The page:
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The Yankee Express

Xpressly yours ... a letter from the editor

Rod Lee

The Oxford Free Public Library and bank robbers?

Thoughts written while awaiting Christmas breakfast at a granddaughter’s home in Putnam, and a New Year’s Eve dinner with close friends at Point Breeze in Webster.
Dan Prouty of the Oxford Business Association and the new “Gateway Park” in town is one of those people any journalist would love for the tips they pass along that turn into good story material. Recently, Mr. Prouty sent me this email.
“Try to read this about Oxford bank robbers from the 19th Century. When I was a kid, old-timers told me that the $$$ for the library came from the Larneds who were infamous bank robbers. Thus the Larned library in Oxford. Several years ago I came across a short story about an 1850 bank robbery in Charlestown, NH (boyhood home of Carleton Fisk). The Larneds were supposedly tied to other robberies in NH, VT and NY State. Clara Barton’s brother Stephen was an accomplice and a biography about Clara included in her correspondence about Clara having to reimburse an insurance company after the Larneds and her brother were accused of burning down a textile mill…They were evidently great entrepreneurs….”
A separate email, forwarded to me by Mr. Prouty and headed “Monadnock Moments No. 34: The Bungling Bank Robbers—Historical Society of Cheshire County,” describes an incident that occurred the evening of June 11, 1850, when “Abijah Larned and an accomplice broke into the bank at Charlestown, New Hampshire. By midnight they had loaded nearly $12,000 in gold, silver and bills into their carriage and drove peacefully out of town.” The report goes on to say that eleven miles to the south they came to a long hill between Drewsville and Marlow and got out of the carriage so their horse would have less weight to carry. They somehow managed to lose the horse and the carriage, which were discovered by Horace Gee of Marlow, who returned the money to claim a reward.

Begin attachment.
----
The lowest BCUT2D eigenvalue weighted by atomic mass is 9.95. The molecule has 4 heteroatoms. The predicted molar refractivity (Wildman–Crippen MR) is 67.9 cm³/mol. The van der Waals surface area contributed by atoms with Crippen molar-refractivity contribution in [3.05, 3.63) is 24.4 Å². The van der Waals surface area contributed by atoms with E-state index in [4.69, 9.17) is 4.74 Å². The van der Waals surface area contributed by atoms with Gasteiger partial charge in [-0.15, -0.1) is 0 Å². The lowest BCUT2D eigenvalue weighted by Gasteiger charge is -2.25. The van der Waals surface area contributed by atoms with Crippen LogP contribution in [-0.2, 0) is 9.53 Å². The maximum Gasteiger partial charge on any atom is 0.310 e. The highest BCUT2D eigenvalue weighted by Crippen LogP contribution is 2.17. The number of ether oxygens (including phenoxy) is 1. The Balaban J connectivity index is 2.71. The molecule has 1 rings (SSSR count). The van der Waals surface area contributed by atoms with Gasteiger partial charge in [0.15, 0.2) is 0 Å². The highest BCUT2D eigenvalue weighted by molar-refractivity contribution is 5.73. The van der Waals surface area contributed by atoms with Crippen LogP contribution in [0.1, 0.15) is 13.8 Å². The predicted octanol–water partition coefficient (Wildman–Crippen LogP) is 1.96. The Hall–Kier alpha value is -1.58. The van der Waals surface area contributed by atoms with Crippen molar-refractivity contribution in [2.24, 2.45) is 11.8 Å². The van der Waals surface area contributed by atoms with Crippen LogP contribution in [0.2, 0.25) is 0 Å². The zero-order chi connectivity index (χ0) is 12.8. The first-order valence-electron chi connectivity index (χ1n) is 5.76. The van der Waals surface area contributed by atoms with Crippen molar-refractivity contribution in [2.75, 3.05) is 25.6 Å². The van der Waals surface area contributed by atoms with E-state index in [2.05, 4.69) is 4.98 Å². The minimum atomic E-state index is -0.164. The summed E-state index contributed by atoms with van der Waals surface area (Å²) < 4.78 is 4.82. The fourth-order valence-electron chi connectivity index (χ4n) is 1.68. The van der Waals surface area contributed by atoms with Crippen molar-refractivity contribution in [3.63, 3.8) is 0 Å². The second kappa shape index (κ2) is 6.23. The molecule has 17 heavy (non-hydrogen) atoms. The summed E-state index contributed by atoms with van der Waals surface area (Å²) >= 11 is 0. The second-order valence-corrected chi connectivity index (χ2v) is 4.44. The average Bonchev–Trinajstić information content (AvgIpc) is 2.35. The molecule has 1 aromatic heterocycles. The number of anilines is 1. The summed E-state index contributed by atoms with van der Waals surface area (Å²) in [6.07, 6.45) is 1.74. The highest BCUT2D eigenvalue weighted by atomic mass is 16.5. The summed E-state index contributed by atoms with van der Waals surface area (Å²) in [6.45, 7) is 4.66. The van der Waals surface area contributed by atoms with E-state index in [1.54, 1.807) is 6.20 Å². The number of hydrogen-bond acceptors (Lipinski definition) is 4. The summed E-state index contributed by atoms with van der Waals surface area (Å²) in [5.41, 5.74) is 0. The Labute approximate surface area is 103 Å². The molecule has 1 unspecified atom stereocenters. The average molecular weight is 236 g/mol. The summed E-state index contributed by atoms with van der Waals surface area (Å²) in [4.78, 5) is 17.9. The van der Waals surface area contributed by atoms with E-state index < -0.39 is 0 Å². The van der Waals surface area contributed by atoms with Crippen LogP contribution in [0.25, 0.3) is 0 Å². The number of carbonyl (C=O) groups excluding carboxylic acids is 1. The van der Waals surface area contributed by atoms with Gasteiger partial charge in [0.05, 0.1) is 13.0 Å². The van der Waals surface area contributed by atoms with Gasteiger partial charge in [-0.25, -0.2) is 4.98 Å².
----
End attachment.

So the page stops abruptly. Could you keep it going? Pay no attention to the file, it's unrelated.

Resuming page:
“Abijah Larned was later arrested and agreed to return to Charlestown to stand trial, probably in part so that he could learn what happened to his carriage of riches. He asked to be taken before the bank officers where he confessed to the crime and apologized for the trouble he had caused. It was also discovered that the horse had turned off on a side road halfway up the hill and wound up at Mr. Gee’s house.
“Larned’s apology so impressed the local officials that they returned his burglar’s tools and allowed him to leave Charlestown after posting a small bail. Needless to say, Larned jumped bail and never returned to stand trial. He did continue to use his burglar’s tools, however, and was later arrested and jailed for robbing the bank at Cooperstown, New York.”
In trying to pin this down, and Clara Barton’s brother’s actual role, I could find no mention of the Larned family in a “Centennial Celebration” report written by Gilbert Asa Davis for Windsor County, Vermont. The information was voluminous, however, so I might have missed it.
The only reference to the Larned family I have come across so far comes from The Oxford Free Public Library’s own website, which states that Charles Larned, a former resident, donated money in memory of his mother, Clarissa Larned, for construction of what was called the Larned Memorial Library “on the former Hyde lot.” The building opened in 1903 and featured a stained glass window at the top of the stairs in the front foyer, depicting the arrival of the Pilgrims with a caption “Let there be light.”
I am not sure when the Larned Memorial Library became The Oxford Free Public Library. The library’s director, Brittany McDougal Bialy, put me in touch with her catalog and technology coordinator, Jacob Potter.
Mr. Potter likes to do “historical sleuthing,” she said.
I have not yet heard back from Jacob Potter.
Given Clara Barton’s sterling reputation, which is enshrined at the Clara Barton Birthplace Museum in Oxford, it is hard to believe she had a brother who was up to such no good. The museum’s website lists as family members her father, Capt. Stephen Barton (1774-1862), “a prosperous businessman, captain of the local militia and a selectman in Oxford;” her mother, Sarah Stone Barton (1983-1851), “an independent woman who was known for her thrift, eccentricity and volatile temper;” and siblings Dorothea Barton (1804-1846), Stephen Barton (1806-1865); Capt. David Barton (1808-1888); and Sarah “Sally” Barton Vassall (1811-1874).
Which leaves Stephen Barton as something of a mystery man, in the scheme of things. 
Contact Rod Lee at [email protected] or 774-232-2999.